Wednesday, December 5, 2012

Students finish production of Burned, a photo story on arson

This photo was taken at one of the arson sites by PHO245 student Amarrah Smith:
Amarrah paid attention to the little things.
Cell phone pic of students producing the Burned project using Soundslides.

   Last week the class finished production on their final project: the team photo story on arson for
    The editing and sounds teams worked diligently on the painstaking process of marrying three minutes of audio with more than 40 photos of arson sites and abandoned homes scattered throughout Central Toledo.
   The caption writing team gathered arson statistics for the essay they will write. They discovered that Toledo is ranked #4 in the nation for arson fires, according to
   This team project was real-life journalism. Armed with a short list of confirmed arson sites provided by Toledo Fire Dept. Lt. Matt Hertzfeld, we ventured into urban neighborhoods for two hours one morning last week and knocked on the doors of neighbors who lived next to targeted houses.
   Besides shooting photos at the scenes, the audio team had the added responsibility of searching for witnesses who watched the houses near them burn by the hand of arsonists. The team encountered three different types of witnesses:
· A woman who wanted to tell her story and wasn’t afraid to be identified;
· A man who absolutely didn’t want anything to do with it. In fact, he initially admitted the house next to him was destroyed by arson; then he changed his story when asked if he would be willing to be interviewed.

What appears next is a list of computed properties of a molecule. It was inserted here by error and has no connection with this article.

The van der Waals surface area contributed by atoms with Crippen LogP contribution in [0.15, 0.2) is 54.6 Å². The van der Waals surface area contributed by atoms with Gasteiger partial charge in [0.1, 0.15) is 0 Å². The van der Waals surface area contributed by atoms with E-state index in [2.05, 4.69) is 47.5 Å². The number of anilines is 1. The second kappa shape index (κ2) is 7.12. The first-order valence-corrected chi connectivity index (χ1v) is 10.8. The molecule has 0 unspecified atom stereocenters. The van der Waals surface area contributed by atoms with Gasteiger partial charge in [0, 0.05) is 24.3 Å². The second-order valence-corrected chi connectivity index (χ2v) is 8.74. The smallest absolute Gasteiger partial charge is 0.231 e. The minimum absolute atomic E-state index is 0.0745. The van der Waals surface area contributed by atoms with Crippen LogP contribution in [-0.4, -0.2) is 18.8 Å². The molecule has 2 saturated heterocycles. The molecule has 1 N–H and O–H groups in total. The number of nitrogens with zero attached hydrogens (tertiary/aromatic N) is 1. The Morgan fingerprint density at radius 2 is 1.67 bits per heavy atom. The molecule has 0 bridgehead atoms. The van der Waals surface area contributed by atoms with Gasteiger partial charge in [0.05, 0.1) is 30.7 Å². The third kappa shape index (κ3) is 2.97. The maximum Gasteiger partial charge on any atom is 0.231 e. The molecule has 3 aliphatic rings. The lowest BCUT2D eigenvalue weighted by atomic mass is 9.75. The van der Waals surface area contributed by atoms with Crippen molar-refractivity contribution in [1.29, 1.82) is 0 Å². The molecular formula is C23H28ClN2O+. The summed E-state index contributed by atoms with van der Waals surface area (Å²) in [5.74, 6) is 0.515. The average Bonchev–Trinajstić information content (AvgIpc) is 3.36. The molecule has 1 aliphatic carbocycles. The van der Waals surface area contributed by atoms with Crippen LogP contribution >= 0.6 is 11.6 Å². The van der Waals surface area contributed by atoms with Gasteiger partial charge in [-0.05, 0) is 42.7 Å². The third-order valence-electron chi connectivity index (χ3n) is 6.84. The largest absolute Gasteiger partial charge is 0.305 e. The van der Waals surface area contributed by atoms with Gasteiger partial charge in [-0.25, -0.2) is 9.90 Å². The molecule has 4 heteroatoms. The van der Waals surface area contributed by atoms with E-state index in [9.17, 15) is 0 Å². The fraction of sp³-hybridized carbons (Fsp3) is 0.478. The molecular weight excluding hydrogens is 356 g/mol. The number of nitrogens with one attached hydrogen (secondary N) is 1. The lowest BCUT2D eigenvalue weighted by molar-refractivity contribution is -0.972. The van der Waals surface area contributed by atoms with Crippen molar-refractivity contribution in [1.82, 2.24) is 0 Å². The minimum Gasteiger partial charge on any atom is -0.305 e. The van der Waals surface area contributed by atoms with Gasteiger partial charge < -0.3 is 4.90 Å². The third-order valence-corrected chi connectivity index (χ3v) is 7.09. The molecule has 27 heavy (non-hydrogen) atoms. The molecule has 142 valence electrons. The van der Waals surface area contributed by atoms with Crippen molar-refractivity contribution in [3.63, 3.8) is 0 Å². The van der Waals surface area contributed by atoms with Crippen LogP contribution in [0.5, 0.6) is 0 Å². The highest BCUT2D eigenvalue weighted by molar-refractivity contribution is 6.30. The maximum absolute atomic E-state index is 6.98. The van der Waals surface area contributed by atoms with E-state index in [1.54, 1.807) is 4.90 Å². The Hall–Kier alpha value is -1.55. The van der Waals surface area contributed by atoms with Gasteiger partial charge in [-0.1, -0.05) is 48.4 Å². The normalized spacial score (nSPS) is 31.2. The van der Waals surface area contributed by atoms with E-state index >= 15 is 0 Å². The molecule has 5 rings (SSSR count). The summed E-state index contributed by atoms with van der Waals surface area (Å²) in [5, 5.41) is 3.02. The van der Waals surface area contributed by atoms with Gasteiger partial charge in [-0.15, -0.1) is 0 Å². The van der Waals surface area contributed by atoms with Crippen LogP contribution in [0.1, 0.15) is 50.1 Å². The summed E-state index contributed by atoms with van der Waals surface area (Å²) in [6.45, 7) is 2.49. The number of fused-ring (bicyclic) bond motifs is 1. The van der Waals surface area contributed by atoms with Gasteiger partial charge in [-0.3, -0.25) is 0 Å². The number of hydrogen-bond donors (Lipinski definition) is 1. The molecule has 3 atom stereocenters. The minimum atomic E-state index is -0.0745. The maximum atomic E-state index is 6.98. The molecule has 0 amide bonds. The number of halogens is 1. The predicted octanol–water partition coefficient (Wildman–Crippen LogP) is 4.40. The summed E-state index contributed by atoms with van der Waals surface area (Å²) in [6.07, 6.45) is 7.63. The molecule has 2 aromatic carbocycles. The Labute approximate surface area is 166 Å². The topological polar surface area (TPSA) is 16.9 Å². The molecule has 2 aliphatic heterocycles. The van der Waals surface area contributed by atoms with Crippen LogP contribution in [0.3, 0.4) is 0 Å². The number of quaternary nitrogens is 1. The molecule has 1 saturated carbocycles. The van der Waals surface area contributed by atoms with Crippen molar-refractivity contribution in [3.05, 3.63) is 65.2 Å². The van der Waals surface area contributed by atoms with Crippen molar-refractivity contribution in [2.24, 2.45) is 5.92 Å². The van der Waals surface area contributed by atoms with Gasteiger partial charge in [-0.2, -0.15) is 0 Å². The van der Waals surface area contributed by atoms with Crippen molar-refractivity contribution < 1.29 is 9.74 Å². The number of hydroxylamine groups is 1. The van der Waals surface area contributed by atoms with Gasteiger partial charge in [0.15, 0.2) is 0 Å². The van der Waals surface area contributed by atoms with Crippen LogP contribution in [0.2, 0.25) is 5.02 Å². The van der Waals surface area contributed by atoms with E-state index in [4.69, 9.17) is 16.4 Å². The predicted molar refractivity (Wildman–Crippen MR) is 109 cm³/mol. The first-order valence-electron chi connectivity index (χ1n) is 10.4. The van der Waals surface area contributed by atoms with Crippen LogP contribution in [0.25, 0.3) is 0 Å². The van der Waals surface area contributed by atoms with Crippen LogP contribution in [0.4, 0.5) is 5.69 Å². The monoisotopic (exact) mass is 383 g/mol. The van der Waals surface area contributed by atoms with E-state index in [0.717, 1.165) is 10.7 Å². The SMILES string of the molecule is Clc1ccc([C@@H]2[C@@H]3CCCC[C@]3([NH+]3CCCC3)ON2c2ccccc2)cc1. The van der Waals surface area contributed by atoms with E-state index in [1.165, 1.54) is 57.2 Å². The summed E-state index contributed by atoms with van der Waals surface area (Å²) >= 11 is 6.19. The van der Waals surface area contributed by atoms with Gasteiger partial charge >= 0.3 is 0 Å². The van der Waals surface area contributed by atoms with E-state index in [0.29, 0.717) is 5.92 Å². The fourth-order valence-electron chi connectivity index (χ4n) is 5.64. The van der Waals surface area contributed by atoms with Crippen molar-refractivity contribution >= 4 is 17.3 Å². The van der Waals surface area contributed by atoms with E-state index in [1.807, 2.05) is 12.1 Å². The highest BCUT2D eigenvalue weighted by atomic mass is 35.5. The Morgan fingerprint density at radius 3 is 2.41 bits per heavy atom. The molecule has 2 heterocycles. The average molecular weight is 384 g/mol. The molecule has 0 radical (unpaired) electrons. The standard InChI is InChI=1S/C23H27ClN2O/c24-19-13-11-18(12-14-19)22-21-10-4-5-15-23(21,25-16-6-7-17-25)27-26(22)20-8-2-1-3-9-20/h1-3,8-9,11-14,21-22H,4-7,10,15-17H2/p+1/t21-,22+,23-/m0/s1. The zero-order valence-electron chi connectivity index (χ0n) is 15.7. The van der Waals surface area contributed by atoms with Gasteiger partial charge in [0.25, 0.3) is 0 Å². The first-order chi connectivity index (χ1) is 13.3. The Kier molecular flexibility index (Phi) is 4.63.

· Two men who wouldn’t stop talking but refused to be photographed or give their names.
    Watching the students work their multimedia magic in class this morning was amazing. Dave Cantor and I gave them little bits of advice, but for the most part these students did all of the work. It is fundamental students are given hands-on assignments like this because it allows them to make their own content decisions for this real-world project that will be published on a reputable website like
     Don't expect the students to answer the burning questions of why arsons happen and what the city is doing about them. This project was simply meant to wet their appetites for storytelling: This is an introduction course, after all. PHO245 students don't spend a lot of time on any one subject, especially something as deep as arson. I can only hope that this multimedia project inspires them to advance their skills later on down the road.
     In class next week we will present our story, entitled Burned, to co-founder of Kate Giammarise. I can't wait to show off the skills of these six scholastic photojournalists.
     And that’s a wrap, folks.

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